Here’s the other thing about the rack–it eases the transition from unfolded to folded. When you release the rear end of the bike, via a lever near the seat post quick release, and lift, the seatstays, chainstays and wheel pivot around the bottom bracket, and the wheels at the back of the rack engage the ground first. It’s a smoother operation than my tikit, which needs a little foot action to avoid beating up the back fender.

Element Cyclesport occupies an attractive corner store front in Oak Park. Once I saw the location, I had to agree with the online commentator who bemoaned the store’s prior occupant. It is amazing that a realty company would reserve some of the town’s best real estate for itself. A bicycle shop is a much better use of the space. Especially a shop with smiling employees who greet customers right away.

With a half hour to spare, I only had time to review the Bromptons and buy a pair of gloves. But the shop is definitely worth another visit. If you go, consider combining your journey with a visit to the Frank Lloyd Wright house. It’s one to three minutes down Chicago Avenue, depending on whether you ride or walk.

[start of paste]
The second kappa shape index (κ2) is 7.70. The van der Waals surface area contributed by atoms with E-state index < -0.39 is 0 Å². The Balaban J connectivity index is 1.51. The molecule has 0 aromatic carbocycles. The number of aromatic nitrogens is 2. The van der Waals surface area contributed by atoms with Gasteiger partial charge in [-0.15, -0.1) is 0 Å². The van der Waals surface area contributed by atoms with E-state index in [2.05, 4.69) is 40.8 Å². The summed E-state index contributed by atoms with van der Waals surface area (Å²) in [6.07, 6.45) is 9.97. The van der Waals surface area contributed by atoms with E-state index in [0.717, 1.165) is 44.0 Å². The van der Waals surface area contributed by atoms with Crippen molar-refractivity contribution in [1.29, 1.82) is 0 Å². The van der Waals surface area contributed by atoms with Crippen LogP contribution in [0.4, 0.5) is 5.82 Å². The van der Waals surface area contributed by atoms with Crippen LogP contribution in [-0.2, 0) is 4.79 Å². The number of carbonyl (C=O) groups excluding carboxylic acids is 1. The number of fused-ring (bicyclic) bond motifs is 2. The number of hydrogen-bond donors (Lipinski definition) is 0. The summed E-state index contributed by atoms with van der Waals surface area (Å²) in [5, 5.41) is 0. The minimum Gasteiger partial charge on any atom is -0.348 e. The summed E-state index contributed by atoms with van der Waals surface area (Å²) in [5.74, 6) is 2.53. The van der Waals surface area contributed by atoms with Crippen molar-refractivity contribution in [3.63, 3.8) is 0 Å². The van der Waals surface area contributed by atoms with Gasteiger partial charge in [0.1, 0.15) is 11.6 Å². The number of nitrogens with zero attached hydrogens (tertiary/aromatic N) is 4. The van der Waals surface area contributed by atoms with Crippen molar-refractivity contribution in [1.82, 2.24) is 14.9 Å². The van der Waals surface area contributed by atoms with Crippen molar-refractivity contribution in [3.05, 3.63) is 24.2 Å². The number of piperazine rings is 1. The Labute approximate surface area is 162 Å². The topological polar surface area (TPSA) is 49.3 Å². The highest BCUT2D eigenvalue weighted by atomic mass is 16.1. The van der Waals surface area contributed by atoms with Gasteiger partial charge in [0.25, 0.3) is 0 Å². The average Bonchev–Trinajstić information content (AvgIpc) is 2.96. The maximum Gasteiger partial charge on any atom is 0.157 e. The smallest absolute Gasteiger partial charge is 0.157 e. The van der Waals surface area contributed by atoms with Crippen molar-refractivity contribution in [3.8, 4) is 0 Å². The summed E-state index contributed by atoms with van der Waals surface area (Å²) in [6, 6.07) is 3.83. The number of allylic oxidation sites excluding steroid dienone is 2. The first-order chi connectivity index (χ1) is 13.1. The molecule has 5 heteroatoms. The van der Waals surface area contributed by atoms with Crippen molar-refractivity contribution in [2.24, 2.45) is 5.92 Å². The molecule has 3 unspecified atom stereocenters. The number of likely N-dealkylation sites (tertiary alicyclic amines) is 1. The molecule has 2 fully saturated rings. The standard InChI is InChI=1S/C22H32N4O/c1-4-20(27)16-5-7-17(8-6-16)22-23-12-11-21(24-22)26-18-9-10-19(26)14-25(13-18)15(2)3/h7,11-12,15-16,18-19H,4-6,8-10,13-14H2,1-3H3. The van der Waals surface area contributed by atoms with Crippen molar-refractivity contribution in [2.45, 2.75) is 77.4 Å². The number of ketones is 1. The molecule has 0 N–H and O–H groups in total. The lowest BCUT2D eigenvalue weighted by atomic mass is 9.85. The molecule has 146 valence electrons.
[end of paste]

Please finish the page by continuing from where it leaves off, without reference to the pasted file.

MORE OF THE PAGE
Note: If you drive and want to make the same ridiculous mistake I did, try motoring during the week from Palos Heights to Oak Park along Harlem Avenue. If that doesn’t have you despairing of the sad state of the built environment and condemning the solipsistic ignorance of the phrase “America’s love affair with the car,” nothing will.

Post Note: Check out The Brompton Diaries’ coverage of the 2014 Brompton US Championship. The colorful owners are definitely fans of the brand.

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Word on the street: Per Ellingson

per ellingsonIt’s all about efficiency.

Before companies in the greater Peoria area install energy-efficient electric and gas equipment, they often apply for cash incentives offered by the local utility company, Ameren Illinois, through its ActOnEnergy program.

Energy Engineer Per Ellingson performs the technical review of those applications.